How does it work?
Get the full paper here.
How are curve parameters generated and why should I trust them?
There are two parallel processes: one that computes 128 bit secure curves and one that handles the 192 and 256 bit secure curves; each curve generation follows five steps:
- Initially, we announce the type of curve that will be generated along with the time interval [start_tweet, end_tweet) for the tweeting phase.
- The tweeting phase is a ten-minute interval during which public data is gathered, so that everyone who contributes can trust and verify the resulting parameters (as explained in the paper). At time start_tweet a hashtag is published of the form #trx_curve_xxxxx (with x a character or digit). All tweets received before end_tweet are concatenated in the order received to form the public part of the input to sloth.
- This public part is immediately published. At the same time a picture is made of the parking lot and publicly committed to without being revealed yet. The concatenation of the public part and the picture forms the input to sloth.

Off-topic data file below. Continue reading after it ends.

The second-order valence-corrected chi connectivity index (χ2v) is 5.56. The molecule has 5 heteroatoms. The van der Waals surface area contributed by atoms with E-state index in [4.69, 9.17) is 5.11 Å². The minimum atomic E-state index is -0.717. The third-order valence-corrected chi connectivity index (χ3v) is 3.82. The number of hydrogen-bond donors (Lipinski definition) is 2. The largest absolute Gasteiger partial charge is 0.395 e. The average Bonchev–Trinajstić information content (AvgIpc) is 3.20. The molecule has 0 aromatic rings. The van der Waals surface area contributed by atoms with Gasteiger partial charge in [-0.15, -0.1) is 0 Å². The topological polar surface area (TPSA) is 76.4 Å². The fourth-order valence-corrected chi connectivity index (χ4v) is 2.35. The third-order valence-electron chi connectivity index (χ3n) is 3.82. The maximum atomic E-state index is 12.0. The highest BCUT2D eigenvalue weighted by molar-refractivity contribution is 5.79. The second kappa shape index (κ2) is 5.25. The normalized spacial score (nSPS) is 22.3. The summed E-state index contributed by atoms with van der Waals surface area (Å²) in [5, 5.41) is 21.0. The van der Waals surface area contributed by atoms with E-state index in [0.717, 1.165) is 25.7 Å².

- About ten minutes later the curve generation process starts, based on the output of sloth (which will be revealed along with the resulting curve parameters).
- At the end the curve parameters are published, along with the uncontestably random number g produced by sloth, data for its fast verification (the sloth witness), the picture taken at time end_tweet, and the list of rejected parameters.
What types of curves are generated?
- Curve security: this can be 128, 192, or 256 bits, corresponding to curves over prime fields of 256, 384, or 512 bits.
- Type of prime fields: the prime p can be fixed as NIST primes or be randomly generated based on the seed.
- Choice of elliptic curve parameter a: either a = −3 mod p, or a is randomly chosen based on the seed.
- Montgomery compatibility: all curves are twist secure in the following sense. Either the number of rational points on the curve and its twist are both prime, or, if the curve is Montgomery compatible, both orders are four times a prime.
Sloth
Sloth is a slow hash function. Like a regular hash function, it takes as input any kinds of data and outputs a short string. Unlike other hash funtions, it is very slow to compute, but the result can be checked fast.
Unicorn
Unicorn is a protocol for generating incorruptible random numbers, using data sent, via tweets, by all the people who want to trust the number. This protocol renders any kind of cheating infeasible.
Trx
Trx is the name of our online elliptic curve service which you are currently browsing. Using random numbers generated by unicorn, trx is contantly computing and publishing fresh, cryptographically secure elliptic curves.